BMW Codenames Explained: Part 1

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When your company is making more than one car, it needs a way to easily distinguish between models, a way to make sure no mistakes are made. If you’re reading our website and our blog on a daily basis you might’ve noticed that the BMW lingo has some specific terms.
You can’t be a car enthusiast and never've heard of E30, E46, E39 and so on. All those codenames are used to identify certain BMW models, the ‘E’ standing for the German word Entwicklung that translates into ‘Development’.

They were used to designate possible prototypes of the cars some of which eventually were approved and given the green light. For example, between the E36 3 Series and the E46 3 Series models, up to 10 different variants were proposed to the board for approval, the E46 eventually being the choice they went with.

These codes go back to the late 1960s, when the first E3 model was created that marked the beginning of a new era for BMW, also called “New Six”.

Over the years, the number of various prototypes that had codenames that started with ‘E’ eventually passed the 100 mark and the Germans had to move on, starting a new set of names that, this time, started with ‘F’ instead.

If their predecessors are, by now, quite well known, cars that are using these new alphanumeric codes are not as popular so we thought we’d explain them.

  • 2011 - Present BMW 1 Series Hatchback

Launched in 2011, the second installment of the 1 Series is wearing the F20 codename for the 5-door version and F21 for the 3-door version.

  • 2013 - Present BMW 2 Series

Replacing the 1 Series Coupe, the 2 Series came forward using the same platform as the 1 Series Hatchback in 2013. The codename for the Coupe 2 Series Coupe is F22 while BMW’s first front-wheel-drive model, the 2 Series Active Tourer is known internally as F45. A convertible F23 model is now in the works and will be released this year.

  • 2012 - Present BMW 3 Series

For the current 3 Series the F30 code was used, defining the Sedan. The 3 Series range also includes the F31 Touring and F34 Gran Turismo.

  • 2013 - Present BMW 4 Series

Replacing the 3 Series Coupe, the 4 Series is known inside the BMW headquarters by the F32 codename for the Coupe, F33 for the Convertible and F36 for the Gran Coupe version.

  • 2010 - Present BMW 5 Series

For the 5 Series Sedan model BMW used F10 while the Touring is known as F11 with the Gran Turismo variation being called F07.

  • 2011 - Present BMW 6 Series

The GT of the BMW range used to be known as E63/64 in the Bangle butt era. Today we have three different models wearing the 6 Series moniker on their back: the F06 Gran Coupe, F12 Convertible and F13 Coupe.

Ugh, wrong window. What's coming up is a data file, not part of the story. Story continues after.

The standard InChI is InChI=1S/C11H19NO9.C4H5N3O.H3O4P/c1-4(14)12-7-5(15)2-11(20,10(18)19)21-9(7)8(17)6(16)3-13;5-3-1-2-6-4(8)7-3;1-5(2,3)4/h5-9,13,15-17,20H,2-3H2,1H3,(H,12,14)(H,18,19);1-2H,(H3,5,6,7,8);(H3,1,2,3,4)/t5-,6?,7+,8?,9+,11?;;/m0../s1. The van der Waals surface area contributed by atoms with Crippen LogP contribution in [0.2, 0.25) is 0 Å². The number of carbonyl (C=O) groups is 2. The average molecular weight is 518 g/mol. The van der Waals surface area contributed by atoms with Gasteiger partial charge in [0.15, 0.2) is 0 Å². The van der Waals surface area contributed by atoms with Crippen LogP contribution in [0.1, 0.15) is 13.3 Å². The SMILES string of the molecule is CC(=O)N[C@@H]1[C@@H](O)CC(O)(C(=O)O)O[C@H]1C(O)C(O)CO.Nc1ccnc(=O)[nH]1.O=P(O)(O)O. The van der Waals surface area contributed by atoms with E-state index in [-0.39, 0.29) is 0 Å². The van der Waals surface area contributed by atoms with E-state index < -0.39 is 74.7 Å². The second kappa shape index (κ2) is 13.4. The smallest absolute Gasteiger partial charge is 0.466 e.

• 2010 - Present BMW 7 Series

The current 7 Series actually started the entire ‘F’ madness. Being at the forefront of technology, BMW wanted to emphasize the fact that the flagship they launched in 2010 is completely new and gave it the F01/F02 codenames. The first one is used for the normal 7er while the latter is used for long wheelbase models. F03 defines the armored version.

  • 2011 - Present BMW X3

The new SUV were also given new codenames. F25 defines the current X3 range that was previously wearing the E83 codename.

  • 2014 - Present BMW X4

This year BMW introduced its second Sport Activity Coupe in the shape of the X4. The codename they picked for the new car was F26, recognizing the shared platform with its X3 brother.

  • 2013 - Present BMW X5

The third edition of the popular BMW Sport Activity Vehicle is also known by its F15 codename. The upcoming BMW F16 X6 will be launched later this year.

Up until now, M cars used to have the same codenames as their ‘regular’ versions. For example, the last M3 Sedan used to be known as E90, the same as the normal 3 Series model. However, for a couple of new cars, BMW decided to used different codenames, to emphasize the fact that there is a big difference between the two varieties.

Therefore, the 2015 BMW M3, for example, is known as F80 unlike the F30 3 series. Furthermore, the F32 4 Series’s M version, the M4 Coupe, is known as F82.

  • Future models

M cars currently in development will also have different codes. The upcoming BMW X5 M will be differentiated from the ‘regular’ X5 by using the F85 code while the X6 M will follow the example, with F86.

The first front-wheel-drive BMW X1 that will replace the current generation in late 2015, will be known as F48, also hinting at the shared platform based on the UKL architecture, with the F45 2 Series Active Tourer.

BMW will also leave the alphanumeric codes starting with ‘F’ behind in 2016, when the new 7 Series model will be launched. The new G11/G12 flagship will start a new chapter and all future models will follow.
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